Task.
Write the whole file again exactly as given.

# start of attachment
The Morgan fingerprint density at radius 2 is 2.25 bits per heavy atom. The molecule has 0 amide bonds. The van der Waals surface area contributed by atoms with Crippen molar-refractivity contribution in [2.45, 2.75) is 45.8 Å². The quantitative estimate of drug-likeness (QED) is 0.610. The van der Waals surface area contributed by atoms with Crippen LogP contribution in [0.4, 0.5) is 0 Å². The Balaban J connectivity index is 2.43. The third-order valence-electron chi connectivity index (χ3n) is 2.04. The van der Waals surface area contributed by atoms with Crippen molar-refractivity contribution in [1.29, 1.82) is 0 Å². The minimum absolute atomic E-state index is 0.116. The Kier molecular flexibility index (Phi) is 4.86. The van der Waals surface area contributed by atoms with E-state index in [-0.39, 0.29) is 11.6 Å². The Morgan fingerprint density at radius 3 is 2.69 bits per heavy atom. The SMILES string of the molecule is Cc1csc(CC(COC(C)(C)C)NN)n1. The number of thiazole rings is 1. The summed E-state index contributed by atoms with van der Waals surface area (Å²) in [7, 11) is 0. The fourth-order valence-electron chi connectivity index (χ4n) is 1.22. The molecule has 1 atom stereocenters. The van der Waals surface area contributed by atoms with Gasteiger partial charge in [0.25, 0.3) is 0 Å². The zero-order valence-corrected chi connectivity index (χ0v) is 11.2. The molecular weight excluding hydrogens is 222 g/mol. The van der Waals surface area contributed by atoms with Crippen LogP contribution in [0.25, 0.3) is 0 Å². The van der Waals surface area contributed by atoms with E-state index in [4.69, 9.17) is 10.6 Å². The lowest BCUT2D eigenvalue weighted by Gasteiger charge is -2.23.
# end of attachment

The Morgan fingerprint density at radius 2 is 2.25 bits per heavy atom. The molecule has 0 amide bonds. The van der Waals surface area contributed by atoms with Crippen molar-refractivity contribution in [2.45, 2.75) is 45.8 Å². The quantitative estimate of drug-likeness (QED) is 0.610. The van der Waals surface area contributed by atoms with Crippen LogP contribution in [0.4, 0.5) is 0 Å². The Balaban J connectivity index is 2.43. The third-order valence-electron chi connectivity index (χ3n) is 2.04. The van der Waals surface area contributed by atoms with Crippen molar-refractivity contribution in [1.29, 1.82) is 0 Å². The minimum absolute atomic E-state index is 0.116. The Kier molecular flexibility index (Phi) is 4.86. The van der Waals surface area contributed by atoms with E-state index in [-0.39, 0.29) is 11.6 Å². The Morgan fingerprint density at radius 3 is 2.69 bits per heavy atom. The SMILES string of the molecule is Cc1csc(CC(COC(C)(C)C)NN)n1. The number of thiazole rings is 1. The summed E-state index contributed by atoms with van der Waals surface area (Å²) in [7, 11) is 0. The fourth-order valence-electron chi connectivity index (χ4n) is 1.22. The molecule has 1 atom stereocenters. The van der Waals surface area contributed by atoms with Gasteiger partial charge in [0.25, 0.3) is 0 Å². The zero-order valence-corrected chi connectivity index (χ0v) is 11.2. The molecular weight excluding hydrogens is 222 g/mol. The van der Waals surface area contributed by atoms with Crippen LogP contribution in [0.25, 0.3) is 0 Å². The van der Waals surface area contributed by atoms with E-state index in [4.69, 9.17) is 10.6 Å². The lowest BCUT2D eigenvalue weighted by Gasteiger charge is -2.23.